Posted by Thomas FX on 12/3/2019 to BC Film Industry
What happened: North Vancouver’ Thomas FX is launching new licensing deal to allow other firms to use its brand to sell eco-friendly products
Why it matters: The move comes as the film industry pursues efforts to become more sustainable
All that fake snow and volcanic ash blanketing movie sets around the globe might become a little more eco-friendly next time they’re on the big screen.
Thomas FX Group Inc., a North Vancouver company known for developing biodegradable special effects products, is launching a brand and patent licensing initiative to expand the profile of its offerings.
Productions like Game of Thrones, Guardians of the Galaxy and TV’s Fargo have previously tapped Thomas FX to deploy eco-friendly products to create snowy or ash-laden settings.
The B.C. company, which has been in business more than 50 years, touts many of its products as non-toxic and biodegradable, and has cultivated an international dealer network with customers in 78 countries.
The licensing deal would allow what Thomas FX calls "qualified businesses" to operate under its brand to boost licensees’ credibility and sales.
CEO John Quee told Business in Vancouver in an email that before Thomas FX licenses it brand it would need to have confidence in another company’s business ethics, customer service and commitment to environmentally friendly products.
The qualified licensees would then be allowed to market themselves and do business under the Thomas FX banner and selling its products.
“Creative BC and the Vancouver film community recently hosted a three-day seminar on "green" production products and initiatives so there is a great deal of interest locally,” Quee said, referring to the Sustainable Production Forum held earlier this month.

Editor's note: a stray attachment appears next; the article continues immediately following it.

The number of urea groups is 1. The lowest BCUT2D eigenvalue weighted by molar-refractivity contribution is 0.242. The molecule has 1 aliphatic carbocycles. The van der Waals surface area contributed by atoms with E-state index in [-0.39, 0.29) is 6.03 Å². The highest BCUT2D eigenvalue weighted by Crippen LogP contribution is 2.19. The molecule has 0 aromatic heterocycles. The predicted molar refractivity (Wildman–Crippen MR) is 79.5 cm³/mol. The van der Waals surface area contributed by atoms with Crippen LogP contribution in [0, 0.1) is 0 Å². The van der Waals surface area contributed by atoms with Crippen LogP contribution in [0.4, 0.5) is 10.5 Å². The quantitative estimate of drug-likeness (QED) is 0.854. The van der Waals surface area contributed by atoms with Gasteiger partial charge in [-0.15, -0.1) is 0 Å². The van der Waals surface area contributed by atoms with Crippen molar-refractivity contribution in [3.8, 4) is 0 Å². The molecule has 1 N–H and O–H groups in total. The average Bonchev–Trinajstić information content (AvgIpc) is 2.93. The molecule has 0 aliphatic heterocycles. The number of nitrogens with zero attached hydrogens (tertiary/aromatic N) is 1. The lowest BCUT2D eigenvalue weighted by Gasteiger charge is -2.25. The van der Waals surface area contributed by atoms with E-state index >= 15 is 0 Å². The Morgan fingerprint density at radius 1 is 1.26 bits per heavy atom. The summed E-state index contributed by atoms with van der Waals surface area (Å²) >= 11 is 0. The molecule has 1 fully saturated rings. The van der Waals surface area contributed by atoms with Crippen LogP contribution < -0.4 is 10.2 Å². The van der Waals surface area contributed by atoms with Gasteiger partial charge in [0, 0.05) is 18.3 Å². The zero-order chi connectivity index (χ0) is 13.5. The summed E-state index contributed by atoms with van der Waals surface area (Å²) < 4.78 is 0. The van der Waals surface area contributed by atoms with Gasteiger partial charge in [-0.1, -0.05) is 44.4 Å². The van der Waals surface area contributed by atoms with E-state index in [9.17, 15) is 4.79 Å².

Interest in making the film industry greener has been gaining traction in Vancouver.
Over the summer Vancouver city council passed a motion instructing city staff to work with the film industry to eliminate generators from shoots and develop electric infrastructure to plug in to.
Clarity Films president Clara George, who was among those shepherding the efforts in the private sector, said at the Sustainable Production Forum that her industry has been “begging” for more ways to cut emissions but needs the city’s help to facilitate it.
She cited letters of support totalling 89 signatures presented to city council as indications of buy-in from industry, with the Directors Guild of Canada, the Reel Green initiative and throngs of local producers and production managers throwing their weight behind it.
George’s own production company has been eliminating plastic cutlery on sets, ridding costume departments of plastic dry-cleaning bags and pushing for changes in paper supplies to get 100% recycled paper without any surcharges, among other initiatives.
Quee said potential licensees from India, Denmark, Spain and Mexico have reached out to Thomas FX since the initiative was announced November 28.
“In addition, we are already in discussions with companies in the United States, New Zealand, England, Ireland, Sweden and Dubai, so we expect significant growth in global demand as an increasing number of countries continue to tighten their domestic and import regulations in the face of global warming,” he said.
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